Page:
What Are the Best Video Conferencing Applications?

By Jack SteinLast Updated July 6, 2020
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Both routine business practices and personal communication have changed dramatically in the midst of the 2020 coronavirus pandemic. The use of video conferencing technology has risen exponentially as businesses around the world have been forced to find alternative ways to communicate and take care of business with employees working at home. Even outside the workforce, news of the various video conferencing apps quickly spread to individuals who wanted to see their family and friends and not just hear them.

The pandemic has definitely changed the way people communicate — possibly for the long-term — as video conferences continue to replace in-person communication and phone calls. In the business world, face-to-face connections between employees and managers helps everyone feel more comfortable about the work being done. Using a video conferencing solution enables teams to quickly discuss projects, assign tasks to each other and work with customers and clients as needed via video screen shares and actual conversation. Let’s take a look at some of the best options out there.

Video Conferencing Choices

Before the coronavirus epidemic hit, most video conferencing was done on corporate platforms like Citrix and Zoom. In the past few months, however, there has been an explosion in the number of video conferencing applications available, both for computers and mobile devices. Major internet companies like Google, Microsoft and Facebook have all launched new video conferencing applications in recent months to help employees and employers take care of business from home.

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Social media apps like Houseparty, Snap and Instagram also have video conferencing tools, although their offerings are generally aimed at personal communication rather than business applications. For iOS users, FaceTime has been a go-to app for personal video communication for years.

Facebook Messenger Rooms

Facebook is rolling out Messenger Rooms in early 2020. Expected in the U.S. by the summer, Messenger Rooms are group video calls that anyone with an invitation can join. These video calls are designed primarily for the Facebook Messenger concept of people wanting to communicate for personal reasons rather than have a serious business call.

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Users can invite people to join a room to video chat about their favorite topics, and anyone with an invitation can join, even if they don’t have a Facebook account. Facebook has indicated the rooms will soon be able to hold 50 people at one time. The company will probably eventually integrate Rooms with Instagram Direct and WhatsApp, apps also owned by Facebook.

Google Meet

In April 2020, Google announced the launch of its new video conferencing application called Google Meet. Anyone with a Gmail account can sign up to use Google Meet and schedule video conferences that will have screen sharing capabilities, layout options, caption features and more. The company said in late April 2020 that Meet has already attracted more than 100 million daily meeting users. The application is expected to be free for all Google account holders in 2020.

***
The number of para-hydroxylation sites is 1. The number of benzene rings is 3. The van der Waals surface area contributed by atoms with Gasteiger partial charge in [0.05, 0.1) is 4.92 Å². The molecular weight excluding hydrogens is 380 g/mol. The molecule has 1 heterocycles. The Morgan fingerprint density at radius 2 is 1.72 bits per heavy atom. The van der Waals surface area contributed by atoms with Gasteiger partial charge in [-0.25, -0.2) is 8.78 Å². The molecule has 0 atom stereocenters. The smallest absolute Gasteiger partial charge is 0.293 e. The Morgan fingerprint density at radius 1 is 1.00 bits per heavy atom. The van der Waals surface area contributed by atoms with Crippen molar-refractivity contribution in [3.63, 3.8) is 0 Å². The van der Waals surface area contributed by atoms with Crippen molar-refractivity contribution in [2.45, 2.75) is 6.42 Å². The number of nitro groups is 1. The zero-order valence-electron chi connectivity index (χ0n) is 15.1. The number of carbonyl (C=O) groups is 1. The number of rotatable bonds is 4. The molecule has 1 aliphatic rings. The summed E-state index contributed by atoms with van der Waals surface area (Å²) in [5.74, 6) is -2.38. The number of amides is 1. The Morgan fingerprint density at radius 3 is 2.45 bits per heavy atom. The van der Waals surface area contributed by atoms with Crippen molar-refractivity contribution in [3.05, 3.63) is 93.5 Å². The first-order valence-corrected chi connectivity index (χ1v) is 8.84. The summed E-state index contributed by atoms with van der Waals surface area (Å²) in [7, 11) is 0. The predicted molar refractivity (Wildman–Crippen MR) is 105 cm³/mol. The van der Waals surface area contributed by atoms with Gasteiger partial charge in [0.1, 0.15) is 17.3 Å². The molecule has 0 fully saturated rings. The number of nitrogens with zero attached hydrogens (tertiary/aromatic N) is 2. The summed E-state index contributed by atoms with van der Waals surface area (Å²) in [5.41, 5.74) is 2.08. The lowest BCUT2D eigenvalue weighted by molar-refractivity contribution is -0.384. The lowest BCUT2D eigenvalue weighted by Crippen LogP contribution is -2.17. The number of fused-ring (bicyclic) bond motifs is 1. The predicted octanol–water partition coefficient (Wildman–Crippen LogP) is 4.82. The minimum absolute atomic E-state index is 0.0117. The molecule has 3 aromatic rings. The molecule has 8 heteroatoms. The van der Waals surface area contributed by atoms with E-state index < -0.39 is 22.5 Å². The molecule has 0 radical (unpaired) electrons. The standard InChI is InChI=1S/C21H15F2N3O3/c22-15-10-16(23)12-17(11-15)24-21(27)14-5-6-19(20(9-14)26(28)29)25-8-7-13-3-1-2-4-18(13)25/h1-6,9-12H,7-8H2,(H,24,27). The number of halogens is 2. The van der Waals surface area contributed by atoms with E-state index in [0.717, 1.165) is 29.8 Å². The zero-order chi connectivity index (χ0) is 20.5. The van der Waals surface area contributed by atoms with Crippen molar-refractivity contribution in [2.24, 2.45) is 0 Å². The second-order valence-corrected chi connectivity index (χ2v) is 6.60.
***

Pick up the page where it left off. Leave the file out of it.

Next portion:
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Zoom Technologies

Zoom has been in operation for nearly a decade. It began in 2011 and slowly grew to accommodate a user base of about 5 to 10 million people on a daily basis. When the coronavirus pandemic hit and employees needed to quarantine for safety, Zoom became the next best thing to being there for workers at home. Its average daily user numbers skyrocketed to about 200 million users a day in March 2020.

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Zoom is a go-to video conferencing application built for Mac or PC desktops and laptops as well as mobile devices. It has both free and paid versions, and you can have up to 100 participants on the free version. The program is easy to set up by simply creating a Zoom online account and downloading the Zoom program to your desktop or phone. Install the application and then connect your camera and microphone. That’s all it takes to be ready to host a meeting or join one when someone else sends you an invitation.

Skype and Microsoft Teams

Microsoft bought the video conferencing app Skype in 2011. For a few years, it was everywhere, and people used it for all sorts of video calls and conferences. During the 2020 coronavirus pandemic, Skype’s user base increased to about 40 million daily users.

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In the years since the acquisition, Microsoft has also developed a new video conferencing/text messaging product called Microsoft Teams that is gaining a lot of traction with Microsoft’s existing Office 365 customers. It’s not yet clear how the pandemic will permanently change business operations in America, but it’s very possible a much larger work-from-home workforce with ongoing video conferencing needs could be here to stay, and companies like Microsoft are gearing up to meet the challenge of ongoing growth in this area.

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